Edward Peck

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For the British ambassador, climber and author, see Edward Peck (British Civil Servant).

Edward L. Peck (b. 1928/9)[1] is a retired career United States diplomat who served thirty-two-years in the U.S. Foreign Service (from 1956 until 1989).

Early life and career[edit]

Born to immigrant parents, Ambassador Edward Peck served as Special Assistant to the Under Secretary of State for Political Affairs in the Nixon Administration, January 1971.[2][3] He was Chief of Mission in Mauritania and in Iraq, 1977 to 1980 in the Carter Administration and later held senior posts in Washington and abroad. He also served as a Foreign Service Officer in Morocco, Algeria, Tunisia and Egypt. At the State Department he served as Deputy Director of Covert Intelligence Programs, Director of the Office of Egyptian Affairs. He served as Deputy Director of the White House Task Force on Terrorism in the Reagan Administration. He is president of Foreign Services International, a consulting firm that works with governments, businesses and educational institutions across the world.

Concerns overs plan to invade Iraq and of Middle East policy[edit]

Edward Peck argued against invading Iraq, asking "when you take out Saddam Hussein, what happens after that? Nobody knows, but it's probably going to be bad. A lot of people are going to be very upset, because our role in this world does not include deciding who rules Iraq."[4] Peck believes U.S. Middle East policy should be more balanced and even-handed. He urges a dialogue with and between all parties as the most productive way to resolve the region's problems, which are large, numerous and contentious.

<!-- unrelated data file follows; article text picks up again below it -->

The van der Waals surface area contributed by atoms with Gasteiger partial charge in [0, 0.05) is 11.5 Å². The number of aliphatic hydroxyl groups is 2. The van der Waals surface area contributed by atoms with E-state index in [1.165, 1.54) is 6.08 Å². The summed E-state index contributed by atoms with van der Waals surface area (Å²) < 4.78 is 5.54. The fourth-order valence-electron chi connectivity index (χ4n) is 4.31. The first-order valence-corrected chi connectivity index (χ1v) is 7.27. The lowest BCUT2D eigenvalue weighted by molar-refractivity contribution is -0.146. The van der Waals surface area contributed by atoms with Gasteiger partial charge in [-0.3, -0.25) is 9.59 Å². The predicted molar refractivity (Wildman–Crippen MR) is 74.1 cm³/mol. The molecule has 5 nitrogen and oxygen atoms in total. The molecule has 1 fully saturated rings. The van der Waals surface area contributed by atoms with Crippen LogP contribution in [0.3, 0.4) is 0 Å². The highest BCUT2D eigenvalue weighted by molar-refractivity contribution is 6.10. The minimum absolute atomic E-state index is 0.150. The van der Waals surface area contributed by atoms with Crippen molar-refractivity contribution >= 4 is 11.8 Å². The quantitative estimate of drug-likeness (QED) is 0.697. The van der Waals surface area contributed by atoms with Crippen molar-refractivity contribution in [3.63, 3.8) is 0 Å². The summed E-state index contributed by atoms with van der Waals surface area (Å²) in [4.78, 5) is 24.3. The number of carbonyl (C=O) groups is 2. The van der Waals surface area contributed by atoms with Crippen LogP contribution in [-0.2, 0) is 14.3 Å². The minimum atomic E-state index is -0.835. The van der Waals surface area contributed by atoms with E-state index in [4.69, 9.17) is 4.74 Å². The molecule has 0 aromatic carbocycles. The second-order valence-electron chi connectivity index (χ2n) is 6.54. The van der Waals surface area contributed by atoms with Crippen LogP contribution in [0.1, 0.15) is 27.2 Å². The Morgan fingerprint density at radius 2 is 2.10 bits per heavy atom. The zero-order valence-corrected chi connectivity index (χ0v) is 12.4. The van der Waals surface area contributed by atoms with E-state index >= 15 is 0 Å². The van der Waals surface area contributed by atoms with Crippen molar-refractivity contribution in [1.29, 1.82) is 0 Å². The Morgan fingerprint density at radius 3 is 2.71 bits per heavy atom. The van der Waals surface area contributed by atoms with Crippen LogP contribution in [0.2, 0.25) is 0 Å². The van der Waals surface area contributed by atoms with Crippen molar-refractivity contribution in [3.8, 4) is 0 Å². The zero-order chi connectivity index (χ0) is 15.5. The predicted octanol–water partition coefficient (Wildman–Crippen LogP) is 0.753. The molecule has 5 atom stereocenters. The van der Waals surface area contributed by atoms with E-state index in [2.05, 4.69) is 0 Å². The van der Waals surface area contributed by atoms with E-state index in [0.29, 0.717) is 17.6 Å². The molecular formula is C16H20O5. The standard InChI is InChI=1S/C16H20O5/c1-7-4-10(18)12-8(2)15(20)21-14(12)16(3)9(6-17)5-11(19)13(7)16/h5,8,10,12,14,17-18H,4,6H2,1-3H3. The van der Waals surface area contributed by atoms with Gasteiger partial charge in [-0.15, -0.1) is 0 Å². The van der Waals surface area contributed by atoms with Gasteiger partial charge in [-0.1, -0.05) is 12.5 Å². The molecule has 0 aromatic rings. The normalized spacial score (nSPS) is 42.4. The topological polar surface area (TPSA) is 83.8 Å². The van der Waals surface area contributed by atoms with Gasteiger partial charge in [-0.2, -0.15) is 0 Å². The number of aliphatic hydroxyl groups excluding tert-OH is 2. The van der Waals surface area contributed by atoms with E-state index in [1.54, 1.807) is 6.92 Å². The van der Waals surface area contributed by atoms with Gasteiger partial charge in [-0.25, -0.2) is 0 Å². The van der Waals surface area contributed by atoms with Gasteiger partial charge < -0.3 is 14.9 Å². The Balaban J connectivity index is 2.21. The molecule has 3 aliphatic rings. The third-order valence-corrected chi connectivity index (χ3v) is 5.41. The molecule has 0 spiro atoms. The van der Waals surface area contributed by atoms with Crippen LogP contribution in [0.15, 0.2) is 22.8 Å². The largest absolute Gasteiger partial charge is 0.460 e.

Jeremiah Wright statement and PBS Ombudsman rebuttal[edit]

In the 2008 U.S. Presidential campaign, Barack Obama was affected when videos of sermons by the Reverend Jeremiah Wright, his former pastor came to media attention. On September 16, 2001, Wright claimed that Peck had stated on Fox News that "America's chickens are coming home to roost." PBS Ombudsman Michael Getler refuted that claim, stating that, "Peck never used the phrase about chickens coming home to roost. His answers were more nuanced."[5]

Gaza flotilla[edit]

Main article: Gaza flotilla raid

In May 2010, Peck was among numerous, multi-national, pro-peace participants attempting to bring non-military supplies and medicines to Gaza. The small, Greek flagship on which he was sailing was captured by Israeli soldiers and he reported being brought to Israel "at gunpoint." He was expelled the same day for "having illegally entered Israel";[6] he flew to Newark, New Jersey.[7][8]


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